The Houston Rockets’ NBA trade deadline went as bad as one could expect. It encapsulates their tumultuous season. From the James Harden saga to the Victor Oladipo debacle, rookie head coach Stephen Silas is having a torrid introduction to head coaching in the NBA.
General manager Rafael Stone is in the hot seat.
Many have sympathy for the Harden situation, however, few would offer the same compassion for what has followed.
Acquiring Victor Oladipo was a disaster. The 20 games Oladipo had as a Rocket was marred by an incredible losing streak that cast a desolate light over the franchise.
When Harden was dealt to Brooklyn, Rafael Stone had received Caris LeVert and Jarrett Allen in return. Without the benefit of hindsight, Houston were still better off keeping those two. LeVert was on a multiple year deal, and although Allen would be redundant because of Christian Wood, the Rockets could have flipped him again. Trading LeVert to the Pacers, who were itching to trade Oladipo because he was not going to resign, was baffling then as it is more so now.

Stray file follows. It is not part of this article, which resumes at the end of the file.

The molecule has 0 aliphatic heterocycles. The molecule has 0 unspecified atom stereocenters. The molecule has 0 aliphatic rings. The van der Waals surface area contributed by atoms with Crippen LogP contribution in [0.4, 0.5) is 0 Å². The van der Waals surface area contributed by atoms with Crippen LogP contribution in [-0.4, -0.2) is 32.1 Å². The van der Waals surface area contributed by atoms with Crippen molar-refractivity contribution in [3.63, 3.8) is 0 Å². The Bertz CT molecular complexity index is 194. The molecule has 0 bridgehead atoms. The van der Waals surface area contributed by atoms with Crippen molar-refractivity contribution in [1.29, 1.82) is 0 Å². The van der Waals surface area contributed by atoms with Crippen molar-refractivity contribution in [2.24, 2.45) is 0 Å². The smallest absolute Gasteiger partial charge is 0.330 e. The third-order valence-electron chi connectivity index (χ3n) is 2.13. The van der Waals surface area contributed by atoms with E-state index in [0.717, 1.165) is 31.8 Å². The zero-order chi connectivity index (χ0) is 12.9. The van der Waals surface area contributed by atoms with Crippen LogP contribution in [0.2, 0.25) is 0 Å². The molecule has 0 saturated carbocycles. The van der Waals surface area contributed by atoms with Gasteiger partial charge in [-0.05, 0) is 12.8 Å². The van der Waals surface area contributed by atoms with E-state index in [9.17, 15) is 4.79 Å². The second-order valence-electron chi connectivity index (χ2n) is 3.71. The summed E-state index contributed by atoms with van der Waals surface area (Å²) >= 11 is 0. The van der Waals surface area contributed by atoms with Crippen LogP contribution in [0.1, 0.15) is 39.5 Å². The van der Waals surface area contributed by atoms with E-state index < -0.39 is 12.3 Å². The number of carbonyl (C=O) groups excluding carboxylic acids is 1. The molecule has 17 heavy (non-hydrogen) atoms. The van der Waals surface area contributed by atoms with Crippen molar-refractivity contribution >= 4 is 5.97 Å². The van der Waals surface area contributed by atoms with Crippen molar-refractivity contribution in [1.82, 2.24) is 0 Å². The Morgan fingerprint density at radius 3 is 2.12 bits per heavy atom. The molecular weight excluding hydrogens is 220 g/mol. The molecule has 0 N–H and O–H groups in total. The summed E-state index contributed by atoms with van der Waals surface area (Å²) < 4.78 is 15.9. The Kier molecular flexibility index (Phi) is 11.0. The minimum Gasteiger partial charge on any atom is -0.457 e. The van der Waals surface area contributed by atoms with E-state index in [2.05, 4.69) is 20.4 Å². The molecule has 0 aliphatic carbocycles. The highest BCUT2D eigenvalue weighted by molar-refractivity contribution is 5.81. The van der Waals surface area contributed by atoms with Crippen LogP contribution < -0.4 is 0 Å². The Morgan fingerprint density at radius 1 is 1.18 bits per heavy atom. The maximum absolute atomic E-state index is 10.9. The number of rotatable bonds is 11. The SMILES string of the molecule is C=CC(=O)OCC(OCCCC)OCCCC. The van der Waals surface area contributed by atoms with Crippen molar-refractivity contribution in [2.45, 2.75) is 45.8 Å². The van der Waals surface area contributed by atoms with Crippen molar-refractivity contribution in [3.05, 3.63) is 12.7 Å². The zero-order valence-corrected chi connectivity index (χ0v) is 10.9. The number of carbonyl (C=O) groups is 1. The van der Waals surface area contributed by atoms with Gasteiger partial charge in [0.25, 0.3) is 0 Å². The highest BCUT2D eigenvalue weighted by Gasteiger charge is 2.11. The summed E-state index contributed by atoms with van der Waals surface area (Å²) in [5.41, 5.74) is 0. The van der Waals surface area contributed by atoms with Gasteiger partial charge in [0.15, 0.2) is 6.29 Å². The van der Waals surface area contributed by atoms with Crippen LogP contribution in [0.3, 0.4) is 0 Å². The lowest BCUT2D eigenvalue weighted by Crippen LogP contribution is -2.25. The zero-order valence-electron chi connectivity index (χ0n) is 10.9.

The Rockets had arguably the greatest scorer of this generation. He wanted to be traded, fine. That happens. It is a superstar-powered league anyway. But to get Kelly Olynyk, Avery Bradley, Dante Exum, Rodions Kurucs and future unprotected picks and pick swaps is an abomination.
The future picks and pick swaps really is keeping Rafael Stone in the job that little longer. It buys him time and allows him to see this process through. Banking on Brooklyn to be terrible in the future is not a terrible idea in theory. Kyrie Irving, Kevin Durant and James Harden are free agents in the summer of 2022. Houston’s future is in the Nets’ hands, an servile position that they are now committed to.